Baby Antibiotics Trinity NC

Conventional wisdom tells us that babies and germs make a bad mix. Since children's immune systems generally aren’t fully functional until their second birthday, diligent moms and dads pay special attention to cleanliness and proper sanitation. And when babies come down with bugs, well-intentioned pediatricians often prescribe broad'spectrum antibiotics.

Dr. Abul Foiz M Hossain Imam
(305) 271-4711
7319 Fox Chase Dr
Trinity, NC
Specialty
Pediatrics

Larry Ray Smith, MD
(229) 883-0237
624 Quaker Ln Ste 100E
High Point, NC
Specialties
Allergy & Immunology, Pediatrics
Gender
Male
Education
Medical School: Med Coll Of Ga Sch Of Med, Augusta Ga 30912
Graduation Year: 1976
Hospital
Hospital: Phoebe Putney Mem Hosp, Albany, Ga
Group Practice: South Georgia Allergy Clinic

Data Provided by:
Lucey Stephen D MD
(336) 887-8400
209 Lindsay Street
High Point, NC
 
Cooper Heather Faap
(336) 475-2348
200 Arthur Drive
Thomasville, NC
 
Dr. Vernon Wendell Mc Falls
(336) 882-4187
624 Quaker Ln Ste 203A
High Point, NC
Specialty
Pediatrics

Abul Foiz M Hossain Imam, MD, FAAP
7319 Fox Chase Dr
Trinity, NC
Specialties
Pediatrics
Gender
Male
Education
Graduation Year: 1976

Data Provided by:
Burton Frank MD
(336) 472-1300
1213 Lexington Avenue
Thomasville, NC
 
Dr. Andrea Marie Scholer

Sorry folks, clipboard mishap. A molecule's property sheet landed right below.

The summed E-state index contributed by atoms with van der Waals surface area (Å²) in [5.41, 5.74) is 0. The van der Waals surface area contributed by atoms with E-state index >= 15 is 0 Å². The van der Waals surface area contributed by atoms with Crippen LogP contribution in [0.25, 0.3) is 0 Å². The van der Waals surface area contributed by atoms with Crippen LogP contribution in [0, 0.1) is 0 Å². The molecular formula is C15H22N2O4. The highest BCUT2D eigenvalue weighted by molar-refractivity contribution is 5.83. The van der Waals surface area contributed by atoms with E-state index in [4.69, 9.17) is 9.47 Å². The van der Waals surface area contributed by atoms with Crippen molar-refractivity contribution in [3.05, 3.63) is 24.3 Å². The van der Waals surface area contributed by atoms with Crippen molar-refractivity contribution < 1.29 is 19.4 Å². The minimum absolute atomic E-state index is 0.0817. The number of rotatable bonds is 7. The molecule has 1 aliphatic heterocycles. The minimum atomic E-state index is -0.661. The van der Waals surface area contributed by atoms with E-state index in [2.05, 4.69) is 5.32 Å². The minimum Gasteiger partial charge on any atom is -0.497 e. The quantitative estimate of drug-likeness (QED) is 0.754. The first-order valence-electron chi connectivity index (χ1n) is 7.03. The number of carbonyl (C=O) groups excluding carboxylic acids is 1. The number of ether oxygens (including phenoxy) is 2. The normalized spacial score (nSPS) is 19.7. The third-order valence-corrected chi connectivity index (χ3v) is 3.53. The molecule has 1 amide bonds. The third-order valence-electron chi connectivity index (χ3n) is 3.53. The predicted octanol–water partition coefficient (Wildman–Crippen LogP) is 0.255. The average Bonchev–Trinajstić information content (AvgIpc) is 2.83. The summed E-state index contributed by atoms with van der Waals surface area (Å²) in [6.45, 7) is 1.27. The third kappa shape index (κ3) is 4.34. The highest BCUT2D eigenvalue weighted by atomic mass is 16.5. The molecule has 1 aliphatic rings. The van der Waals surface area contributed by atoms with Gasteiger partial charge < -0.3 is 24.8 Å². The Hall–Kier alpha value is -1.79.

(336) 884-0224
400 E Commerce Ave
High Point, NC
Specialty
Pediatrics

Lee Martin Bunemann, MD
(336) 889-6564
404 Westwood Ave
High Point, NC
Specialties
Pediatrics
Gender
Male
Education
Medical School: Wayne State Univ Sch Of Med, Detroit Mi 48201
Graduation Year: 1988

Data Provided by:
Hardy Stephen P Faap
(336) 475-2348
200 Arthur Drive
Thomasville, NC
 
Data Provided by:

Babies, Antibiotics, and Asthma

Provided by: 

By Kris Kucera

Conventional wisdom tells us that babies and germs make a bad mix. Since children’s immune systems generally aren’t fully functional until their second birthday, diligent moms and dads pay special attention to cleanliness and proper sanitation. And when babies come down with bugs, well-intentioned pediatricians often prescribe broad-spectrum antibiotics. Unfortunately, giving antibiotics to infants—even just one course—in their first year of life may double their susceptibility to asthma, compared to antibiotic-free babies, according to researchers from the University of British Columbia, along with BC’s Centre for Disease Control and Centre for Clinical Epidemiology and Evaluation. Scrutinizing eight studies, which surveyed more than 12,000 children, the researchers’ data indirectly support the hygiene hypothesis—the idea that in developed countries, kids’ reduced exposure to germs may actually impede their immune responses. Critics argue that although pediatric exposure to germs is essential, certain bacterial infections necessitate antibiotic treatment as a safety measure. Also, they point out, the hygiene hypothesis fails in inner cities, where asthma rates in underprivileged youths have soared, even though most of these kids live amid substandard levels of hygiene. With the jury still out, concerned parents should ask their pediatricians for blood work before they agree to medicate their infants, preventing needless antibiotic treatments for viral infections or illnesses with undetermined causes.

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